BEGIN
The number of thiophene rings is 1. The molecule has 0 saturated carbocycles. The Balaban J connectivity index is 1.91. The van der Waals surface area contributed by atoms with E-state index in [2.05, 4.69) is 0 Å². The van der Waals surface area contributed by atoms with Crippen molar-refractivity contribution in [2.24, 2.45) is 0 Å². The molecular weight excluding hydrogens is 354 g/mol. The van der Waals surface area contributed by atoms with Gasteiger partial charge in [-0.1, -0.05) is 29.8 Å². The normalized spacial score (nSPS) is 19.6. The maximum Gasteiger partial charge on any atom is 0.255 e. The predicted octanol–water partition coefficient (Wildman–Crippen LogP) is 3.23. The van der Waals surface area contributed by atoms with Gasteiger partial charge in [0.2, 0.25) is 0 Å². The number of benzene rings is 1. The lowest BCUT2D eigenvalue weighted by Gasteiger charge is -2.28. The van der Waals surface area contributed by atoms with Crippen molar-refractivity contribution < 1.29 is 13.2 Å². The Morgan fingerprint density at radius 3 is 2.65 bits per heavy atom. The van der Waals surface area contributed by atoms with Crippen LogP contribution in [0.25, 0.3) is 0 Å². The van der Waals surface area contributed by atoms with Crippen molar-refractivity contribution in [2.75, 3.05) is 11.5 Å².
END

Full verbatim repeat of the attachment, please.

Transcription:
The number of thiophene rings is 1. The molecule has 0 saturated carbocycles. The Balaban J connectivity index is 1.91. The van der Waals surface area contributed by atoms with E-state index in [2.05, 4.69) is 0 Å². The van der Waals surface area contributed by atoms with Crippen molar-refractivity contribution in [2.24, 2.45) is 0 Å². The molecular weight excluding hydrogens is 354 g/mol. The van der Waals surface area contributed by atoms with Gasteiger partial charge in [-0.1, -0.05) is 29.8 Å². The normalized spacial score (nSPS) is 19.6. The maximum Gasteiger partial charge on any atom is 0.255 e. The predicted octanol–water partition coefficient (Wildman–Crippen LogP) is 3.23. The van der Waals surface area contributed by atoms with Gasteiger partial charge in [0.2, 0.25) is 0 Å². The number of benzene rings is 1. The lowest BCUT2D eigenvalue weighted by Gasteiger charge is -2.28. The van der Waals surface area contributed by atoms with Crippen molar-refractivity contribution < 1.29 is 13.2 Å². The Morgan fingerprint density at radius 3 is 2.65 bits per heavy atom. The van der Waals surface area contributed by atoms with Crippen LogP contribution in [0.25, 0.3) is 0 Å². The van der Waals surface area contributed by atoms with Crippen molar-refractivity contribution in [2.75, 3.05) is 11.5 Å².